I am on the academic job market this year and will be available for interviews at the AFA Annual Meetings in San Diego in January 2013.
International Finance, Delegated Portfolio Management, Asset Pricing, Portfolio Choice
The Role of Domestic Industries in Foreign Portfolio Decisions
Job Market Paper
I analyze foreign portfolio decisions and performance of international mutual funds. In their foreign portfolios, funds overweight and concentrate in industries that are large in their home country. On the country level, they underweight countries with a different industry structure relative to home. This Foreign Industry Bias is concentrated in funds with a classical Home Bias. For those funds, Foreign Industry Bias is associated with superior performance and foreign stock picking is a significant contributor to that performance. Their foreign trades co-move with current home country and global industry returns and subsequently predict foreign stock returns. Both portfolio characteristics and performance are persistent at the one year horizon. Taken as a whole, the evidence supports the view that some funds successfully use domestically-rooted industry information when investing abroad and suggests that domestic industry structures proxy for the relative informational advantage enjoyed by different foreign investors.
Contagion and Decoupling in Intermediated Financial Markets
Abstract: I analyze the interplay between fundamental and intermediation risk in a multi-asset dynamic general equilibrium model with heterogeneous agents. Agents differ in their level of direct access to investment opportunities. Intermediation relationships are formed to overcome limited market access. Intermediation risk is captured via frictions in the relationships between agents that introduce fragility into asset prices. Asset prices are fragile when they have a concentrated investor base making them dependent on the fortunes of a few investors. In contrast, a non-concentrated investor base makes asset prices resilient with respect to intermediation risk. But not all assets with a concentrated investor base are fragile. I identify fundamental characteristics that induce resilience in assets with a common concentrated investor base. These characteristics lead to portfolio rebalancing within the common investor base that makes some assets resilient and renders others fragile in the presence of intermediation risk. Likewise, in a multi-asset framework, assets that are resilient due to a broad investor base are not completely immune to the fragility experienced by other assets. In a dynamic context, fragile assets tend to experience contagion whereas resilient assets tend to decouple whenever the intermediation frictions are severe. I argue that an understanding of the dynamic behavior of asset prices requires an understanding of fundamental and intermediation risk as well as the interaction between the two.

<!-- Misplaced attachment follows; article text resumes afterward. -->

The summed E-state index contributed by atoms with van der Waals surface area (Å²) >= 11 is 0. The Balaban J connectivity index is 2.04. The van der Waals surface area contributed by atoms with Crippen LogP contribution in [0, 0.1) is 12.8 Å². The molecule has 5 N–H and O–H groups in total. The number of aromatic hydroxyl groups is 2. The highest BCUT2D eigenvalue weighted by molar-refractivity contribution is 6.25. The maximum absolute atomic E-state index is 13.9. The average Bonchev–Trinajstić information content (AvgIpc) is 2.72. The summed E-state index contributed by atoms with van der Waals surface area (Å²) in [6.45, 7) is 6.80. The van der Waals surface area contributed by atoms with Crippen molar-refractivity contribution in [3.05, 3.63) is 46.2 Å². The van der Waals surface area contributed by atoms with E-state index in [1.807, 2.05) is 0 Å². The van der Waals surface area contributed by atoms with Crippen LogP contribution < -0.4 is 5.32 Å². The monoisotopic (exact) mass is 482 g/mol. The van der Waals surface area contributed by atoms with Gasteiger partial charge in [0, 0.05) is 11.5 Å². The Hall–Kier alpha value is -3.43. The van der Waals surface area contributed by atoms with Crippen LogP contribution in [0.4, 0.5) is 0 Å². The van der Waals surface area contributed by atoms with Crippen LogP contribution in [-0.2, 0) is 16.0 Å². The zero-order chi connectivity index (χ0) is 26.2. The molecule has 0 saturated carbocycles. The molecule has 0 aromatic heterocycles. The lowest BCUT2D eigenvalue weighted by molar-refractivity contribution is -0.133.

Outsourcing in the International Mutual Fund Industry: An Equilibrium View
(with O. Chuprinin and M. Massa)
Abstract: We study international subcontracting in the asset management industry. We document that in companies that manage both funds on behalf of other companies (outsourced funds) and own funds (inhouse funds), the inhouse funds outperform outsourced by 1.14% annually or by 50%-75% of their expense ratio. We explain this difference in performance as outsourced funds subsidizing inhouse funds. We justify it as an implicit form of incentive-based compensation accepted by the contractor management company that incentivizes the subcontractor to deliver higher performance on the managed funds. As contract theory posits, we find that subsidization makes the subcontractor deliver higher performance; subsidization is lower the more difficult it is for the principal to observe the agent - i.e., the fund family and the management company are located in different countries -; subsidization is negatively related to the degree of exclusivity in the family-subcontractor relationship; subsidization is positively related to the bargaining power of the management company - i.e., its ability to independently market and distribute its funds to investors. All these results are consistent with an equilibrium view in which subsidization is a part of the incentive compensation of the agent.